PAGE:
Cornwall river plunge driver 'thought of sons'

Semi-submerged van, Gunnislake, 1 February
Image caption After jumping from the roof of the sinking van, Dan Behennah managed to swim to the bank and used overhanging tree branches to pull himself out

A man whose van crashed through a bridge and plunged into a river in Cornwall has said the thought of his two young sons kept him alive.

Dan Behennah, 30, from Tavistock, Devon, broke his collarbone in the accident near Gunnislake on Saturday.

He climbed on to the van's roof and jumped into the water before swimming to the bank and pulling himself out by grabbing overhanging tree branches.

Mr Behennah believes the van skidded on ice as he drove towards the bridge.

He was on his way to pick up two-year-old Freddie and one-year-old Max when the accident happened.

Image caption Mr Behennah said he thought he was going to die

"I'm just so lucky to be here," he told BBC Spotlight.

"Someone must have been looking down on me that day - a guardian angel or something - but that's one of my lives gone.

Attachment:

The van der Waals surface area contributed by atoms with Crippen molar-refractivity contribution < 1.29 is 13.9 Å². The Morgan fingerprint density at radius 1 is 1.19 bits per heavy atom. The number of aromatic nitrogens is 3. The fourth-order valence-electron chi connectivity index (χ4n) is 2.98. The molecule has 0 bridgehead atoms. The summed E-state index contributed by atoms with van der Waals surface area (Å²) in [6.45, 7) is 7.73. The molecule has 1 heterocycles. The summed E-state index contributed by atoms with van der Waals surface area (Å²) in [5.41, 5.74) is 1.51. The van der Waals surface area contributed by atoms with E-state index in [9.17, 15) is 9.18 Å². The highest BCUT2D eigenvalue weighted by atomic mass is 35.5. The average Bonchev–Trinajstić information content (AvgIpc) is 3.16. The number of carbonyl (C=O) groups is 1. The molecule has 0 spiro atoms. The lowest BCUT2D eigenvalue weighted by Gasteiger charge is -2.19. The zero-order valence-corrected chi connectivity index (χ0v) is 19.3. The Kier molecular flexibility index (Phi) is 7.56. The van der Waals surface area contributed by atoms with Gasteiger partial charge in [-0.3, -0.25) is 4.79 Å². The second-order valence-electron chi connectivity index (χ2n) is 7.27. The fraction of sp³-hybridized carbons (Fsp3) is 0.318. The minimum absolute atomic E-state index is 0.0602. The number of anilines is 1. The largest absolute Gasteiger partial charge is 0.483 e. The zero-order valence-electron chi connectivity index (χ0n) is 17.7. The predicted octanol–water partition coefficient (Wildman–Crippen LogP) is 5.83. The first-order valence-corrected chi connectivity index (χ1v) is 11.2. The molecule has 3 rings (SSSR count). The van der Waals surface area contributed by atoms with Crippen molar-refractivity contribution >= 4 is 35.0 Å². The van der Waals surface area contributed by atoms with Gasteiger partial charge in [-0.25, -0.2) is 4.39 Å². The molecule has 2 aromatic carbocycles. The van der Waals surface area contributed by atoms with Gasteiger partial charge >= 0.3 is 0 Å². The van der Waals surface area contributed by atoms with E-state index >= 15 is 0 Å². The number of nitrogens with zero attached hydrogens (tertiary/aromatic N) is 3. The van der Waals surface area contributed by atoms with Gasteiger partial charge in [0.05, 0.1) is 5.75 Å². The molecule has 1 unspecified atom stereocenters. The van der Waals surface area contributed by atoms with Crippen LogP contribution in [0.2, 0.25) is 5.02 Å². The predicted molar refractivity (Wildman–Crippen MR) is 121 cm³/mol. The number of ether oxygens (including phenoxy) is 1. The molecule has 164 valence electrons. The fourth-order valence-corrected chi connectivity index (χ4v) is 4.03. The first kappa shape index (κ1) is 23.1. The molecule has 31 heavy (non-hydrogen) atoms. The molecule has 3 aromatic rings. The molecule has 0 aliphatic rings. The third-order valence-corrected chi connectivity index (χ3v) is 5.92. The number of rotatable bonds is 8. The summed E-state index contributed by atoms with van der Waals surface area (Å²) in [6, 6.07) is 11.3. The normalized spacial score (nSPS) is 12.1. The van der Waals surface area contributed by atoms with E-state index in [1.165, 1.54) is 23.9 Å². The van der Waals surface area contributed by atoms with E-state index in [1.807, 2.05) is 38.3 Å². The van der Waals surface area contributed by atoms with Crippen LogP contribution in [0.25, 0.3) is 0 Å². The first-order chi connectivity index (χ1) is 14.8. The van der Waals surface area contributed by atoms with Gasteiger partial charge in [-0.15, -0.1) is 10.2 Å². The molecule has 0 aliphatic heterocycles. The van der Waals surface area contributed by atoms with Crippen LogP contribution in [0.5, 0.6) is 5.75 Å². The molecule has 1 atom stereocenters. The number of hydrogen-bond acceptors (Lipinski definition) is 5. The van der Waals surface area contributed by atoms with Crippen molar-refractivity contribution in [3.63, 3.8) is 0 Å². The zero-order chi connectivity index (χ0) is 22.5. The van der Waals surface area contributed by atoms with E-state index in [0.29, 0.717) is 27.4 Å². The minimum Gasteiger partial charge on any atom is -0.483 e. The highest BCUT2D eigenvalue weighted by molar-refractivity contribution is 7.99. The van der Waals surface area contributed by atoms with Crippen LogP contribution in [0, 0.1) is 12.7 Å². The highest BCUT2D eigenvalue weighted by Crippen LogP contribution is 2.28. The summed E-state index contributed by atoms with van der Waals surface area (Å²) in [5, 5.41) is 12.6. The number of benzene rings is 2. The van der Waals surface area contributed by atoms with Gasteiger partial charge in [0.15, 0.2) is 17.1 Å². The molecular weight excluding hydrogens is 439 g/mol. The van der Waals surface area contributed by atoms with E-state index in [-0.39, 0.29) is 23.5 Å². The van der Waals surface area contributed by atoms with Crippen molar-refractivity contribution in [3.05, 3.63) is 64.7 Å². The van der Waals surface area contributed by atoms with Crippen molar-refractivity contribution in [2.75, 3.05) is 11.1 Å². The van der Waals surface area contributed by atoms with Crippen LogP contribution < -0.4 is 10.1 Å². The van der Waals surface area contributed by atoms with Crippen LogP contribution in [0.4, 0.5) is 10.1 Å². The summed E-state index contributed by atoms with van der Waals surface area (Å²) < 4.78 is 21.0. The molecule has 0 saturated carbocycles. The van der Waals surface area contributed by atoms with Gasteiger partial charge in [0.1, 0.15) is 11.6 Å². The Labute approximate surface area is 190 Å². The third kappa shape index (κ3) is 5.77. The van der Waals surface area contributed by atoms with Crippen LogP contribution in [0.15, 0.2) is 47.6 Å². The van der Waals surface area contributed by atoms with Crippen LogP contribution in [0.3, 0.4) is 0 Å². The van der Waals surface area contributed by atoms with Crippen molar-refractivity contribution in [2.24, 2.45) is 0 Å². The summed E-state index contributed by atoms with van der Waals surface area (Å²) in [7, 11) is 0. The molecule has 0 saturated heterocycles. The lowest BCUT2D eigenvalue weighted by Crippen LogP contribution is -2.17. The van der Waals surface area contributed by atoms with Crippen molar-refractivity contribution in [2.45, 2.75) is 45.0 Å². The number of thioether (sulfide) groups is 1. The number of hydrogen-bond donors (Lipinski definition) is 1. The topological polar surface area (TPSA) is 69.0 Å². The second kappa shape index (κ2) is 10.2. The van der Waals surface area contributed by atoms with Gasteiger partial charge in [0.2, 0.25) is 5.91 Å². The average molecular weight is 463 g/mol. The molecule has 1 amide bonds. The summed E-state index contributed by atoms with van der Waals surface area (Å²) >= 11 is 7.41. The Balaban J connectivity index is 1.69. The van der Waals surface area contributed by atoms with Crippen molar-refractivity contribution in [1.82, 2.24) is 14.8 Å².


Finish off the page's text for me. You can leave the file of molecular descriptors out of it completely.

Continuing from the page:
Mr Behennah said he knows the Callington to Tavistock road well and has travelled it so many times he "could do it with my eyes closed", but on this occasion the van "slipped", hit the corner of the bridge then ploughed through the wall.

"I knew I was going through, but there was nothing I could do about it," he said.

Image caption Mr Behennah says he feels like "public enemy number one" because the accident has closed the road for a week - giving drivers lengthy detours

As the van was about to hit the water, Mr Behennah said he thought he was going to die.

"I remember thinking 'this is it - this is the end', then I had thoughts of the boys and they kept me strong and made me fight because they need me around," he said.

The accident has closed New Bridge for at least a week, leaving drivers with lengthy detours and making Mr Behennah feel like "public enemy number one".

"I'm so sorry everyone has to go the long way round," he said.

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